Since my studies at Old Dominion all those years ago, I have subsequently had the unique privilege of studying under the immediate supervision of John Hattendorf at the Naval War College and Andrew Lambert at the University of London, King’s College. Hattendorf and Lambert loom very large as inspirations for the type of historian I would like to be. Michael Howard also inspires me to focus on the human dimension, as I consider the strange phenomenon of war. If anything, my studies of past wars have convinced me that contemporary strategic thinkers ought to take the approach that, unlike armies or air forces, Knox argued that navies provided unique means, “not to make war but to preserve peace, not to be predatory, but to shield the free development of commerce, not to unsettle the world, but to stabilize it through the promotion of law and order.”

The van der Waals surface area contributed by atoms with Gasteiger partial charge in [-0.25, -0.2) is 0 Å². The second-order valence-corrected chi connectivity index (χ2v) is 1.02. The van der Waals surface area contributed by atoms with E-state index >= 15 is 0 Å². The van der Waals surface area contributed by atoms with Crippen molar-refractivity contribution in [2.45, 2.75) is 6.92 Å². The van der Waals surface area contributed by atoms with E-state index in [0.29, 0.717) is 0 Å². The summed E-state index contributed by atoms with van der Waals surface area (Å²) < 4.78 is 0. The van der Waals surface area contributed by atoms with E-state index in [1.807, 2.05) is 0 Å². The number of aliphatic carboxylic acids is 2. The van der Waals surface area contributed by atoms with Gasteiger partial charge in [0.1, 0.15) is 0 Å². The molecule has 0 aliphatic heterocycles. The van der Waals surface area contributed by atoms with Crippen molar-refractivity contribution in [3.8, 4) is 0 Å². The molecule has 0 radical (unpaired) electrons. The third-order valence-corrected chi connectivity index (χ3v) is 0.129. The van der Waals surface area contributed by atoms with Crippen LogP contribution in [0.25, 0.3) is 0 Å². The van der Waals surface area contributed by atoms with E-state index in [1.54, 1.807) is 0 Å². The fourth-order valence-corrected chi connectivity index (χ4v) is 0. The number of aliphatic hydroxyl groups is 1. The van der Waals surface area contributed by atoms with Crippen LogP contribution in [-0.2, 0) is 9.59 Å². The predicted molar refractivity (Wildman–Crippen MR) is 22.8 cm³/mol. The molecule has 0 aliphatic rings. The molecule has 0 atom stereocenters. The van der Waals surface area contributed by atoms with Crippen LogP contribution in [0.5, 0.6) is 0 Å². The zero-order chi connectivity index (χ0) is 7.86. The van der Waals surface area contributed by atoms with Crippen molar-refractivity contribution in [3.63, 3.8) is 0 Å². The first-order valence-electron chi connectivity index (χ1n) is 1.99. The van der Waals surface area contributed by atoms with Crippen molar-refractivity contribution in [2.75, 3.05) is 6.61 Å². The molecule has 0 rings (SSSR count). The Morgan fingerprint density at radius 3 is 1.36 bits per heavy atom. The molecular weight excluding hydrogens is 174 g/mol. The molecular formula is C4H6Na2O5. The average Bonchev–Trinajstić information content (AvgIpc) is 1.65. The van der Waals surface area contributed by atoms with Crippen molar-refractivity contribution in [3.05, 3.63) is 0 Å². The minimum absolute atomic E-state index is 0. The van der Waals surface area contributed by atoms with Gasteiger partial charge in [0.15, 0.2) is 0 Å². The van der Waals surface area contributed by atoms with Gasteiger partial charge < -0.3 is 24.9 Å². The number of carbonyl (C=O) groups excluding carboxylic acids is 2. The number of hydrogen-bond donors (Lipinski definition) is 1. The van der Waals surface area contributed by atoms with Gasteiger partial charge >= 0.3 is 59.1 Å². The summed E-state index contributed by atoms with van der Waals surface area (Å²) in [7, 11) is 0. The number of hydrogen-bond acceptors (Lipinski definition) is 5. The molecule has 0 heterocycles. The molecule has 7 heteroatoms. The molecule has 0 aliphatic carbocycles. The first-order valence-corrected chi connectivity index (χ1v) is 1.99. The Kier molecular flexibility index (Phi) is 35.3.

From my education as a historian, I strive to employ the method that is more closely associated with Leopold von Ranke. Through primary archival research and documentary history, I try to replicate the conditions of the time in order to understand why people acted in the way that they did at the time. I strive not to superimpose 21st century concepts upon personalities like Knox or King. I’m trying to understand why they did things in 1919 within the context of 1919. I do take sort of a broadly humanistic approach in examining historical questions.

Now, it does cause some problems for me, because I was not actually there in 1919 and I will never actually get to meet people like Knox or King. By reading their papers and by placing them into their proper historical context, however, I must say that one can get a visceral sense of what made them tick (so to speak). Since they were able to navigate the unforeseeable cybernetic challenges of technology and the collapse of empires during the unprecedented upheaval of two world wars, I must say that Knox and King would certainly have something to say about the contemporary challenges we face in the twenty-first century.